If you’ve been a follower of this blog then you know that Tom (along with his cousin) decided to spend $15,000 on real estate “training“.  You probably also have heard Tom’s side of the story, but let me share with you the other half of that story.

Our Life at That Point

We had just bought a house. We were getting married in a year. We had a dog and 2 cats, a loan out for a new (used) car and student loan payments up the wahzoo.

When Tom came home and told me how much he had spent at the real estate training that day, I honestly couldn’t tell you what went through my head at that moment. Surprise? Disbelief? Anger? Betrayal? Despair? All of the above I’m sure.

You see, Tom was always more of the money savvy one in our relationship. He had lived on his own for a period of years before college, and didn’t have a lot of financial help during that time. I on the other hand, was an only child whose parents couldn’t help but to help me. During our years together before graduation, we were learning the joys of dealing with money in a relationship. Tom helped me open a student credit card and taught me about how important it was to establish credit. I taught him about accepting help from those able to give it. As soon as we got engaged, we opened a joint bank account. We shared everything.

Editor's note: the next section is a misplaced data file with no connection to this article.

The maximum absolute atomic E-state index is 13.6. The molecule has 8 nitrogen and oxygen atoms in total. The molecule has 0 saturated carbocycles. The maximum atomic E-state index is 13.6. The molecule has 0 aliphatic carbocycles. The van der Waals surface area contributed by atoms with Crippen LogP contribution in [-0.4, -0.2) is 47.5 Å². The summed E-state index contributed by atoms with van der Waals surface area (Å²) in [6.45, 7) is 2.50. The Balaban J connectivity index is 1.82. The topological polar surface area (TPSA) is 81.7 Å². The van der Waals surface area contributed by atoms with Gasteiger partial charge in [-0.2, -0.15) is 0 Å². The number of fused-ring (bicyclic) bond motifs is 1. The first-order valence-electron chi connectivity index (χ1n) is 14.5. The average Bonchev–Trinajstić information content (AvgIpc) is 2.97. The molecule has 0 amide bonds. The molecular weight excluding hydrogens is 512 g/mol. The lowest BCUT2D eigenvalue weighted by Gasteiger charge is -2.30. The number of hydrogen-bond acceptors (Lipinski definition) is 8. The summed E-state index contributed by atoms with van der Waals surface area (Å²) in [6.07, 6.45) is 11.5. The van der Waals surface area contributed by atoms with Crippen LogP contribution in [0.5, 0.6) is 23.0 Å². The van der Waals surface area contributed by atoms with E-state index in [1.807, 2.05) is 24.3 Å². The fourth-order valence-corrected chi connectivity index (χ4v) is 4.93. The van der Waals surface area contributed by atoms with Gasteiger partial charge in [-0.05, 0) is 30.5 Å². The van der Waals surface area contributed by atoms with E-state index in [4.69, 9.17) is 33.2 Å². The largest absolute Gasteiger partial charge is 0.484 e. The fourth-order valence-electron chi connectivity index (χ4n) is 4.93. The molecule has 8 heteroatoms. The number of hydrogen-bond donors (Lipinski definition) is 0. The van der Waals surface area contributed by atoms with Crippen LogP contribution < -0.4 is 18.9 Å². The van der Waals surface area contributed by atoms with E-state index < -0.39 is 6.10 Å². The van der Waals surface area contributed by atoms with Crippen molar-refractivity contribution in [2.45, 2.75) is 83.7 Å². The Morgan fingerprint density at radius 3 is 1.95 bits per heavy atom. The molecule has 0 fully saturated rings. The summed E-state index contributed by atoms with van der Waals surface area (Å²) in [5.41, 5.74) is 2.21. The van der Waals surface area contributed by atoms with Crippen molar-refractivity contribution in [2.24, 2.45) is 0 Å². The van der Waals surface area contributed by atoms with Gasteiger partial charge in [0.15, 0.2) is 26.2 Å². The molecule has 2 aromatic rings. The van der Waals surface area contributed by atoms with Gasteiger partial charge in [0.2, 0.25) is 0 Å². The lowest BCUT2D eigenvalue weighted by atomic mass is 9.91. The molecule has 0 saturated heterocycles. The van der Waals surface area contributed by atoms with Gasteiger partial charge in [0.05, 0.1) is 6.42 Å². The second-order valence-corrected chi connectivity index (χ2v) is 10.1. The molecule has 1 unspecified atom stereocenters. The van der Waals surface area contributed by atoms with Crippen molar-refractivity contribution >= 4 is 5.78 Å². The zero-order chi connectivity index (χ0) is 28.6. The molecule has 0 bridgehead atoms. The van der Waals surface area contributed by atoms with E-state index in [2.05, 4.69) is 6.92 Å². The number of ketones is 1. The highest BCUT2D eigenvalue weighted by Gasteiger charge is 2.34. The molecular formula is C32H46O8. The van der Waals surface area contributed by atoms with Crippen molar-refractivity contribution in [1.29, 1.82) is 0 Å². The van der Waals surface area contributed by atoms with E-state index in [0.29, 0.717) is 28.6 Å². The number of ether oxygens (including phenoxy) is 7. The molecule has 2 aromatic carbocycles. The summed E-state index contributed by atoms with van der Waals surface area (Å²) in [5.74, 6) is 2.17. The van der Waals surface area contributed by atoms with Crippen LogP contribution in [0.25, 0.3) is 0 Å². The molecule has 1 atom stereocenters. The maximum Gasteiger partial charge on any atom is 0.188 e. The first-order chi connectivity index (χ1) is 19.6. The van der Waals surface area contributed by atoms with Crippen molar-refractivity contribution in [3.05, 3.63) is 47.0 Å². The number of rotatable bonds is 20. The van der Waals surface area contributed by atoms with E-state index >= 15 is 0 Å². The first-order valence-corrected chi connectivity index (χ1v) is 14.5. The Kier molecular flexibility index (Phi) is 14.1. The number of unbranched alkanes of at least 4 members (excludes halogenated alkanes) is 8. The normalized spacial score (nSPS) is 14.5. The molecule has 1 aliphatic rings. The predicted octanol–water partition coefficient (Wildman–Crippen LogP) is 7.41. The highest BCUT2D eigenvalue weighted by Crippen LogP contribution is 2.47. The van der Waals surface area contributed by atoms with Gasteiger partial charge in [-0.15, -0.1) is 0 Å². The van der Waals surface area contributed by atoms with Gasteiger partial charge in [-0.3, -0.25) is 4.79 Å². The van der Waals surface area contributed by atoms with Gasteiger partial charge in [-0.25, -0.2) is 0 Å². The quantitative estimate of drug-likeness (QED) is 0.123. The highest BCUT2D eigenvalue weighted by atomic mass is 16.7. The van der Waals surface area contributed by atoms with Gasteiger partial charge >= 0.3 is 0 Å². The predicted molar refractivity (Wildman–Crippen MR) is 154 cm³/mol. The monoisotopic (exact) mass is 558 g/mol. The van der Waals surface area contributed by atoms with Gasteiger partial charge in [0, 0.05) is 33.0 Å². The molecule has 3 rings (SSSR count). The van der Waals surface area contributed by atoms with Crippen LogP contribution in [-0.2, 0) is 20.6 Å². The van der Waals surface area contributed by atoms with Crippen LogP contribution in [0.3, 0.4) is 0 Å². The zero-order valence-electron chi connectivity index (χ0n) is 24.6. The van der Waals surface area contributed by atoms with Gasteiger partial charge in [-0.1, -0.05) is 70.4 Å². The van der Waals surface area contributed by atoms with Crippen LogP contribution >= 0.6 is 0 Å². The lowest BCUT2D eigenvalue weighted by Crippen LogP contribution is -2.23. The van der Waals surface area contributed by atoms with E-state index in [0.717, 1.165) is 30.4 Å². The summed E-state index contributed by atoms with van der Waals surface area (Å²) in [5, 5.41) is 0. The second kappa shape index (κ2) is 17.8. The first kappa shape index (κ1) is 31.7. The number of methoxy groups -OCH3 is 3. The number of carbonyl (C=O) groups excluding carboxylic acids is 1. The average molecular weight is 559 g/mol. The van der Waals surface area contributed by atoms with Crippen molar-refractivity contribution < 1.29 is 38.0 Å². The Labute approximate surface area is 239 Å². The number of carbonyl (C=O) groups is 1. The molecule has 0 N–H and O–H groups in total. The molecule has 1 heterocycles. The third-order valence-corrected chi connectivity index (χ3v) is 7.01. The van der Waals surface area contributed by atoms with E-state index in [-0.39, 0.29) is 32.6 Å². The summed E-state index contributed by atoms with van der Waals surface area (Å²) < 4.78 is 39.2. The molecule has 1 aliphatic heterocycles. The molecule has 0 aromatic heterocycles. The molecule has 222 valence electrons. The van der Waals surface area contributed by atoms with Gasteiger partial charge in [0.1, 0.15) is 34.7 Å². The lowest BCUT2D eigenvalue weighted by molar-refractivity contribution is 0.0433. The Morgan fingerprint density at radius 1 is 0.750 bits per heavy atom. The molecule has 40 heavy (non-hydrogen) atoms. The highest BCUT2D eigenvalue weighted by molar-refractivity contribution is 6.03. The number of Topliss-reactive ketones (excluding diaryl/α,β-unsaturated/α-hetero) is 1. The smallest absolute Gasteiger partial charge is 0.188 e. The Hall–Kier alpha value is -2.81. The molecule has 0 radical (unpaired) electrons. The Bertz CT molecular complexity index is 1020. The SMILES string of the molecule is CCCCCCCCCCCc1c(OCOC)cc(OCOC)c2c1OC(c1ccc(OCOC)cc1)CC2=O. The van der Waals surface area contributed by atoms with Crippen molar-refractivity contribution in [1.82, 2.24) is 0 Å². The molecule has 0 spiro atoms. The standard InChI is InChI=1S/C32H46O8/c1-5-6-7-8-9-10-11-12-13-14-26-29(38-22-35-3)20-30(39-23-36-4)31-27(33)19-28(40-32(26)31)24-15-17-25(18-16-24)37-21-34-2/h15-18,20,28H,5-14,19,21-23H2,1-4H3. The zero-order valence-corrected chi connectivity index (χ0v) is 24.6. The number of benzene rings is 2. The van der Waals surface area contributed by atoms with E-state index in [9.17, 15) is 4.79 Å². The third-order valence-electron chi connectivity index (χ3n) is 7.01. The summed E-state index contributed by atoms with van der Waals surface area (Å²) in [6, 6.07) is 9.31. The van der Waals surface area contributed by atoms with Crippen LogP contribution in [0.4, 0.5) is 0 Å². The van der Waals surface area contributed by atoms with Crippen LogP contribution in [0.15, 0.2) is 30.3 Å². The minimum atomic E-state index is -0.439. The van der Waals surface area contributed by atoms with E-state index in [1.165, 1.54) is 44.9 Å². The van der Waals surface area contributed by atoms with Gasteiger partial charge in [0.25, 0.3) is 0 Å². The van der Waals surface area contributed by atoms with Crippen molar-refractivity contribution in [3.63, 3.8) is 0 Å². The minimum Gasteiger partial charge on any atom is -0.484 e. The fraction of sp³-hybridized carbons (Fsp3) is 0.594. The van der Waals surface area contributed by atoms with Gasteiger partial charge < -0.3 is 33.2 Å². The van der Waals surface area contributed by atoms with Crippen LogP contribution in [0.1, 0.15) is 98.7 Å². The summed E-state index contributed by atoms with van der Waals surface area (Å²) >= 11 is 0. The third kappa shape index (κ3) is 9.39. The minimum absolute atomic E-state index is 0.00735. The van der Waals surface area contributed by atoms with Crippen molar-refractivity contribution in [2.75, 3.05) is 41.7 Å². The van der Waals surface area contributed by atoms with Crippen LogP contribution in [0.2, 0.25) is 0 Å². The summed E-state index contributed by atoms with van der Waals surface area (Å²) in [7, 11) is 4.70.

Who is Really The Money Savvy One?

So you can imagine my feelings when he came home and told me how much he spent at this training. Money we didn’t have! He used almost all of our available credit to pay for this training, leaving us in a bind if we came upon financial trouble. I was working at a minimum wage job and he had just started at his 9-5 a year ago. We had no savings to speak of after just buying a house. We were supposed to be saving up for our wedding, which even with the best DIY planning and budget-friendly décor was going to be expensive, given the large size of both of our families.

You have to remember, this was also coming after his “failed attempt to buy a duplex”. We were so young and naïve to all things business, I wasn’t sure this real estate stuff was going to go our way. Now we had money invested in this training, and I still wasn’t confident we were going to come out on the successful side of things.

There is a Lesson in Everything

What I learned from all this: Sometimes it takes doing something you may regret to make you really appreciate and understand the full value of it. Would we take back that $7,500 training if we could? Maybe, but probably not. Part of the reason I think Tom is so successful at whatever he chooses to do is because he uses his mistakes as a learning experience, and failure at something just motivates him that much more to ultimately master it.

With that said… he also no longer spends money without consulting his better half. :O)